[340. {343.}1 Dhajadāyaka2]

The Teacher [then] was named Tissa,
the World’s Best One, the Bull of Men.
Having seen his passing away,3
I hoisted a flag [at that place].4 (1) [3093]

Due to that karma done very well,
with intention and [firm] resolve,
discarding [my] human body,
I went to Tāvatiṃsa [then]. (2) [3094]

And [afterwards,] three hundred times,
I ruled over the [world of] gods.
And [furthermore] five hundred times
I was a king who turned the wheel. (3) [3095]

There was [also] much local rule,
innumerable by counting.
I experienced own-karma,
formerly well done by myself. (4) [3096]

In the ninety-two aeons since
I did that [good] karma back then,
I’ve come to know no bad rebirth:
that’s the fruit of giving a flag. (5) [3097]

Today, if I should wish for [it],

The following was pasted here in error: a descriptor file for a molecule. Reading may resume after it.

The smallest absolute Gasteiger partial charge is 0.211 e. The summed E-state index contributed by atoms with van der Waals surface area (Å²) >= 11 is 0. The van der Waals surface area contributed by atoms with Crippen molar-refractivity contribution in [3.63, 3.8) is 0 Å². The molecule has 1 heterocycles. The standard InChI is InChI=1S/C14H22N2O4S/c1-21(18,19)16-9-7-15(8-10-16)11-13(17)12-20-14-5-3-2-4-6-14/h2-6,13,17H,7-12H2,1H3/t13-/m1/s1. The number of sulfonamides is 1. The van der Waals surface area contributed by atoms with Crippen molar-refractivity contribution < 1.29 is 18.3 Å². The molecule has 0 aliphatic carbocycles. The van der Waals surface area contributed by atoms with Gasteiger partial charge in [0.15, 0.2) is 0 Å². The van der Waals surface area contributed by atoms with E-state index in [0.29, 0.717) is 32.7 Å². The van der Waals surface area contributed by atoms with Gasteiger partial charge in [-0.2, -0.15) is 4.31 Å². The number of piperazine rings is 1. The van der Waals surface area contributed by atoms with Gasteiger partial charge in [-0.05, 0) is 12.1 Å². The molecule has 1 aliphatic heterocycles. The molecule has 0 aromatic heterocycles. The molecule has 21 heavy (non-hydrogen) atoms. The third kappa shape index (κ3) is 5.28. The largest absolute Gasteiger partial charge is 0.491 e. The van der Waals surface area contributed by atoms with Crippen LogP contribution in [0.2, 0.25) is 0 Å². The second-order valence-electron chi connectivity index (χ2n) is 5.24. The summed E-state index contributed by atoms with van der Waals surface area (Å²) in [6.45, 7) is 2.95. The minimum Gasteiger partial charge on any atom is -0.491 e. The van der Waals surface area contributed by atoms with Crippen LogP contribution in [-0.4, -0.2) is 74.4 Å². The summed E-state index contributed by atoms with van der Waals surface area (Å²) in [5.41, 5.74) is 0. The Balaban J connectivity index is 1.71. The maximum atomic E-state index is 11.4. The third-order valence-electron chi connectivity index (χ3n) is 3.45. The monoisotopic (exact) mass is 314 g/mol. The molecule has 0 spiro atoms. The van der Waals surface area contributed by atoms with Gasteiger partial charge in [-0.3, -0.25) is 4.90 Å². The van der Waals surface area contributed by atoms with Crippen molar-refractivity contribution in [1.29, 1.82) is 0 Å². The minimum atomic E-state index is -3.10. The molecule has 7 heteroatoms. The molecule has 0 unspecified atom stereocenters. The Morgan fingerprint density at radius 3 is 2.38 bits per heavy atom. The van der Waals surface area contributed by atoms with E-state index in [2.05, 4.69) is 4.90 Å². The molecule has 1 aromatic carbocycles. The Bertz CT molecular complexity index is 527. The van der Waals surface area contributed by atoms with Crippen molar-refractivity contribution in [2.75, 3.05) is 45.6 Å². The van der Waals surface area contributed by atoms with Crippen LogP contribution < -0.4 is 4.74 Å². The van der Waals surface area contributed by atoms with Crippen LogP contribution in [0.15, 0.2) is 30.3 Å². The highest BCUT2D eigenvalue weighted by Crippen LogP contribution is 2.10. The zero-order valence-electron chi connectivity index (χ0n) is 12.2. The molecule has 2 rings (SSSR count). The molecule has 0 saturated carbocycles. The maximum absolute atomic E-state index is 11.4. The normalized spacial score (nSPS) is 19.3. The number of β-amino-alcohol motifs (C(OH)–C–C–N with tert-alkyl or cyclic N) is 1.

[the world] with forests and mountains
is covered by a khoma cloth:
the fruit of5what I did6 back then. (6) [3098]

The four analytical modes,
and these eight deliverances,
six special knowledges mastered,
[I have] done what the Buddha taught! (7) [3099]

Thus indeed Venerable Dhajadāyaka Thera spoke these verses.

The legend of Dhajadāyaka Thera is finished.

  1. Apadāna numbers provided in {fancy brackets} correspond to the BJTS edition, which contains more individual poems than does the PTS edition dictating the main numbering of this translation.

  2. “Flag Donor”

  3. tayopadhikkhayo (BJTS reads, a little more cleanly, tassopadhikkhaye), lit., “the destruction (khaya) of his foundation (substratum, liability) for rebirth (upadhi).” I follow the BJTS gloss in understanding this as a reference to his parinirvāṇa.

  4. lit., “a flag was hoisted (or given, carried, displayed, etc.) by me”

  5. lit., “in” (kate, locative case)

  6. lit., “my deed”